After establishing their value as a Christian pop punk band with a knack for witty lyrics and upbeat tempos, Relient K changes things up a bit with their sixth album Forget And Not Slow Down. With a more intensive focus on alternative piano rock, Relient K presents a calmer, cooler take on their already catchy music. It represents an artistic progression for the band, who no longer rely on prevalent guitar riffs and contagious drum beats. Instead, lead singer Matthew Thiessen’s composed and soothing vocals lead the way, enhanced only by the relaxing and reflective piano in the background. Although the slower tempo largely prevents Forget And Not Slow Down from leaving a lasting impression or gaining any sustainable sort of momentum, it does provide a unique and fresh dose of Relient K that is both pleasant and profound. And although the Christian themes don’t appear as frequently, the band’s latest album is contemplatively compelling while still being enjoyable, making it another solid Relient K entry at the very least.
Like the agreeable and optimistic opener, “I Don’t Need A Soul” follows up with a lighthearted and happy song that somehow manages to sneak in profound sentiment at the same time. The compositional emphasis on piano is clear right from the start as Thiessen provides a suitably pleasant background to lighter guitar riffs from Matt Hoopes and Jon Schneck. Ethan Luck takes advantage of his chance to pound away on the drums, providing the appropriate counterpart to Thiessen’s calmer piano and and vocals. And despite the seemingly anti-Christian lyrics, Thiessen explores the uplifting idea that heartbreak isn’t where life ends, an idea inspired by his time of reflection after he and his fiancee broke up that is evidenced by each catchy chorus: “I don’t need a soul, no I don’t need a soul to hold / Without you I’m still whole, you and life remain beautiful.”
Although Thiessen explores life after loss for much of the album, “Therapy” is by far the most important to Forget And Not Slow Down, as Thiessen accepts the sorrow and pain of heartbreak while simultaneously vowing to not let it keep him down. The piano is once again dominant, but John Warne’s underlying bass hook provides a nice background for more upbeat drumming and light guitar riffs. This buoyant and encouraging track displays the new piano rock style at its best, making it the strongest track of the album.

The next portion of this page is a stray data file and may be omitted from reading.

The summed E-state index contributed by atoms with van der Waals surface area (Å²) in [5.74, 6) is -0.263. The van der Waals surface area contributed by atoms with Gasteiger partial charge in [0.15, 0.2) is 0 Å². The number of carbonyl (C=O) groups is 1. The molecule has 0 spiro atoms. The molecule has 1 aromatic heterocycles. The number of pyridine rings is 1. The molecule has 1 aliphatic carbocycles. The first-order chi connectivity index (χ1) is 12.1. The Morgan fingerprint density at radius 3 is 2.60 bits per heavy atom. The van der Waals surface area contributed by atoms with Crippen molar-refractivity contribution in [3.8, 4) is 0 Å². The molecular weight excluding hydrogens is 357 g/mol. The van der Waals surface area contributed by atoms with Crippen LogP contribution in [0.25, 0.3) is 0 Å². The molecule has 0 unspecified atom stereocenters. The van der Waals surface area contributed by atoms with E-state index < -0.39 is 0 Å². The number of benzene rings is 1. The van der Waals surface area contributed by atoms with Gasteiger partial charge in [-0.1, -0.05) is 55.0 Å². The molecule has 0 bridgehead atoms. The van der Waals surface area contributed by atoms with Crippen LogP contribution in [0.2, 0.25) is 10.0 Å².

However, “Sahara” shows that the band hasn’t completely abandoned their punk roots with a livelier and heavier track that features a guest verse from Aaron Gillespie, who brings some extra fervor to an already fast-paced song. The buzzing central guitar riff steals the spotlight, but the quick tempo adds variety and energy to a mostly mellow album.
Progression in the music industry is a delicate balance of exploring new sounds while still retaining one’s trademark sound. With Forget And Not Slow Down, Relient K has done just that, but in this case, artistic progression doesn’t necessarily result in a better album. Because as enjoyable as the new, soft piano rock sound is, it doesn’t quite measure up to the pure energy and fun of the band’s older pop punk style. With upbeat and catchy albums like Mmhmm and Two Lefts Don’t Make A Right…But Three Do in their arsenal, it’s hard for a more mature and serious effort to replace these entries that hold such a special place in fans’ hearts. Fans of Switchfoot, Jack’s Mannequin, House Of Heroes, Hawk Nelson, Stellar Kart, Sanctus Real and FM Static will enjoy this new dose of Relient K, but don’t expect anything too groundbreaking.
Final Score: 7.8/10
Rank: 4th (six total albums)
- Forget And Not Slow Down
- I Don’t Need A Soul
- Part Of It
- Over It
- If You Believe Me
- This Is The End
- (If You Want It)